Make The Cupcakes
Position a rack on the rung just above the center of the oven and preheat to 350°F / 180°C. Lightly oil the top only of a 12-cup cupcake tin to make any bake-overs easier to clean, and line with paper liners that are slightly higher than the cups.
Put a wire mesh strainer over a medium bowl. Add the all-purpose flour, pastry flour, granulated sugar, whole cane sugar, cocoa, baking soda, and salt to the strainer. Stir with whisk to sift the ingredients into the bowl and whisk to aerate. (If any very small bits remain in the strainer, add them to the mixture in the bowl.) Whisk to aerate the mixture.
In a separate small bowl, mix the nondairy milk, oil, vinegar, vanilla, and chocolate extract (if using) until thoroughly mixed. Immediately pour into the dry ingredients. Whisk hard until the batter is smooth.
Fill the cups close to three-quarters full with batter. Spoon or scoop about 3 tablespoons of the filling—but not more—into the center of each cake. The cups will be filled almost to the top. That’s okay. You may not have even amounts of the batter—this is not a recipe for those of us with OCD tendencies.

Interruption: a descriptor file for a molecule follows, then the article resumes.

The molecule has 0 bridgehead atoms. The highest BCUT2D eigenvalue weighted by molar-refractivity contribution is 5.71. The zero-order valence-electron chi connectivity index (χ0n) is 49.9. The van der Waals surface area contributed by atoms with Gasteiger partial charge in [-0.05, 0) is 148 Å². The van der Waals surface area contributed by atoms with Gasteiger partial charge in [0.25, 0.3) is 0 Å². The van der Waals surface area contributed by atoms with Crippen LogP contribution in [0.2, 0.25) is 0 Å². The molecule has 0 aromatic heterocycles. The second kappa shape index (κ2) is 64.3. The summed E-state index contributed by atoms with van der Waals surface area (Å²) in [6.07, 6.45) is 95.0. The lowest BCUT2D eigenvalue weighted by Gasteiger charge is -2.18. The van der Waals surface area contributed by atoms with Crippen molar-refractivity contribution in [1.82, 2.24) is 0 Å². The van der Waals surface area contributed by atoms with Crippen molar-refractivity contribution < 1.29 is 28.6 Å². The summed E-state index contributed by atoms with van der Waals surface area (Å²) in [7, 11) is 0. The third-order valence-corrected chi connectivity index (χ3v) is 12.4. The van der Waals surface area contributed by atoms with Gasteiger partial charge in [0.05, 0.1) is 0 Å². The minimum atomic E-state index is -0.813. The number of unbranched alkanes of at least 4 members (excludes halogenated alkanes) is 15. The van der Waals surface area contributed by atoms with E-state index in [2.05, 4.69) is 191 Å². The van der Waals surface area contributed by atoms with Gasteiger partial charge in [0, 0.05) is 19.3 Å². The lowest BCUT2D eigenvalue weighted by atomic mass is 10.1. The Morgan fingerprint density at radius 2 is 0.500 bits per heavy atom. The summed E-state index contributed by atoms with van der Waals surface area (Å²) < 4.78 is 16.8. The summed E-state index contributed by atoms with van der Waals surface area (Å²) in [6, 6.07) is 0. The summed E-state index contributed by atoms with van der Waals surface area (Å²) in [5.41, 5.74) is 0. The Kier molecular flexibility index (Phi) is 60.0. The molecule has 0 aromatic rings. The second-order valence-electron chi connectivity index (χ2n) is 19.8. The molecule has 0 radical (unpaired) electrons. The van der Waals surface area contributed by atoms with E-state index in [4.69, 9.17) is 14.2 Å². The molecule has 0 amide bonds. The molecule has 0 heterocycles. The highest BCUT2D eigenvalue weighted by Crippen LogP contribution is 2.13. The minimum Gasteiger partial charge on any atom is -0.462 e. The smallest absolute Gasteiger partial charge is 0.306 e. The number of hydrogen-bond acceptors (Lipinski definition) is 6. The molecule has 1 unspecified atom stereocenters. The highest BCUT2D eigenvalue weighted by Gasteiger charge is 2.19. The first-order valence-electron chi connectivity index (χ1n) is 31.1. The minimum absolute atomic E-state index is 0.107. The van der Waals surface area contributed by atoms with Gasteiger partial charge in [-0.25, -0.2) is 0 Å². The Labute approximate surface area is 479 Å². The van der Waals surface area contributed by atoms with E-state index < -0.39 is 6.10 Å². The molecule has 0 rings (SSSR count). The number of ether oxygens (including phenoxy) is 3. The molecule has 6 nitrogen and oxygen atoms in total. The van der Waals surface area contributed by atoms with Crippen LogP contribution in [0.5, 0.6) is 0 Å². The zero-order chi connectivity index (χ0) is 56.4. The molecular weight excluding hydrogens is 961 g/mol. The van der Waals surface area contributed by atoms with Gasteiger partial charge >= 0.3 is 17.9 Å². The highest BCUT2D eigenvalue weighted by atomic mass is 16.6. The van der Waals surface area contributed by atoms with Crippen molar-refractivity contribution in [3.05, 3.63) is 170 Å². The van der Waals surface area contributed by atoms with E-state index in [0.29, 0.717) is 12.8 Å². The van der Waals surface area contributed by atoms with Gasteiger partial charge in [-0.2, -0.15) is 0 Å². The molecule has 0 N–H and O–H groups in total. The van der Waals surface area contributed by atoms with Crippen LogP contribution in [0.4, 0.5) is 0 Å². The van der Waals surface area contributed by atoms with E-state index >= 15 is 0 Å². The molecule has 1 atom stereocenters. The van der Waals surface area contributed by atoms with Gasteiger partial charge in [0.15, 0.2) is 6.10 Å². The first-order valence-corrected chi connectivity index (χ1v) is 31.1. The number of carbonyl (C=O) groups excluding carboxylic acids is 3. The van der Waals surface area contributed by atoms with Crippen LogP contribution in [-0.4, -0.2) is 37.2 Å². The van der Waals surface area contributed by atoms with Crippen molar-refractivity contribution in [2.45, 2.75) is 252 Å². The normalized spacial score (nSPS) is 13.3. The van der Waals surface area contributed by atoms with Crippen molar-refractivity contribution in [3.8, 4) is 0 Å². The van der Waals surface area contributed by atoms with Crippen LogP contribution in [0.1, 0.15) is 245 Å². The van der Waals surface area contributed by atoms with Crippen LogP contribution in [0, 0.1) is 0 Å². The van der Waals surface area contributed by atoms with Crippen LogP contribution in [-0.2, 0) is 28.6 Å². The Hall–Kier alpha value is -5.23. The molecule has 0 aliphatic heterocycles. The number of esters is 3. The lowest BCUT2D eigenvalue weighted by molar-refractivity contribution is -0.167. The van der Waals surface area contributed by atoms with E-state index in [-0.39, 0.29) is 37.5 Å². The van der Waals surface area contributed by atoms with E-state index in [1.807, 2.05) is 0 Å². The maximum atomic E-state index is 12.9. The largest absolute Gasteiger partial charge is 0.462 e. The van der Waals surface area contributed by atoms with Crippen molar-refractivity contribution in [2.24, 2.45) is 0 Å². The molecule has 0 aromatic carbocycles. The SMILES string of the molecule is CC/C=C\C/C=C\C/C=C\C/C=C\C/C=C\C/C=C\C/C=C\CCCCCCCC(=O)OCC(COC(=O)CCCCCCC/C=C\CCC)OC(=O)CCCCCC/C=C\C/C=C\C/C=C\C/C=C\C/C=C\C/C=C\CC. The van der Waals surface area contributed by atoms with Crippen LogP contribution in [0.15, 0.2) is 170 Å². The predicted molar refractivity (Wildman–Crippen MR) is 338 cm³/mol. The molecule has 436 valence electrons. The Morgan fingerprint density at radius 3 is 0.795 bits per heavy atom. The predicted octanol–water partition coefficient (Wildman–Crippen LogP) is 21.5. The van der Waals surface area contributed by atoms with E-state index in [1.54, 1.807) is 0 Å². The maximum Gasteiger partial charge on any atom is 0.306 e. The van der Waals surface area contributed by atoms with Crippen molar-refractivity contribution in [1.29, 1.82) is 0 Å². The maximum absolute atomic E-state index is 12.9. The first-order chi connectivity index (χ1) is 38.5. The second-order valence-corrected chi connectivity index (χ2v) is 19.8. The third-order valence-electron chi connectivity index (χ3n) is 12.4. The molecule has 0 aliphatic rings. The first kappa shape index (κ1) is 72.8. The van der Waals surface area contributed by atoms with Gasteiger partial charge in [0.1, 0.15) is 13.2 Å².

Bake for 25 to 27 minutes, or until the edges of the cakes are firm when lightly tapped and the filling is set. Set the tins on a wire rack for 10 minutes. The filling will collapse into the cakes while they cool. Remove the cupcakes from the tin, and cool completely on a wire rack before serving.
Serving: I like to serve the cupcakes slightly chilled for the best flavor, but some of my testers liked the cakes best at room temperature. You’ll just have to make two batches and try them each way to decide!
Keeping: Refrigerate in an airtight container for up to three day.
They can be frozen and defrosted.
You may not have even amounts of the filling—this is not a recipe for those of us with OCD tendencies. Do not substitute alkalized (Dutch-process Cocoa). If you cannot find natural cocoa, and like me will not use Hershey’s, use a raw cocoa. It is non-alkalized.
From Vegan Chocolate: Unapologetically Luscious and Decadent Dairy-Free Desserts, © 2013 by Fran Costigan, Running Press. Photo credit: Kate Lewis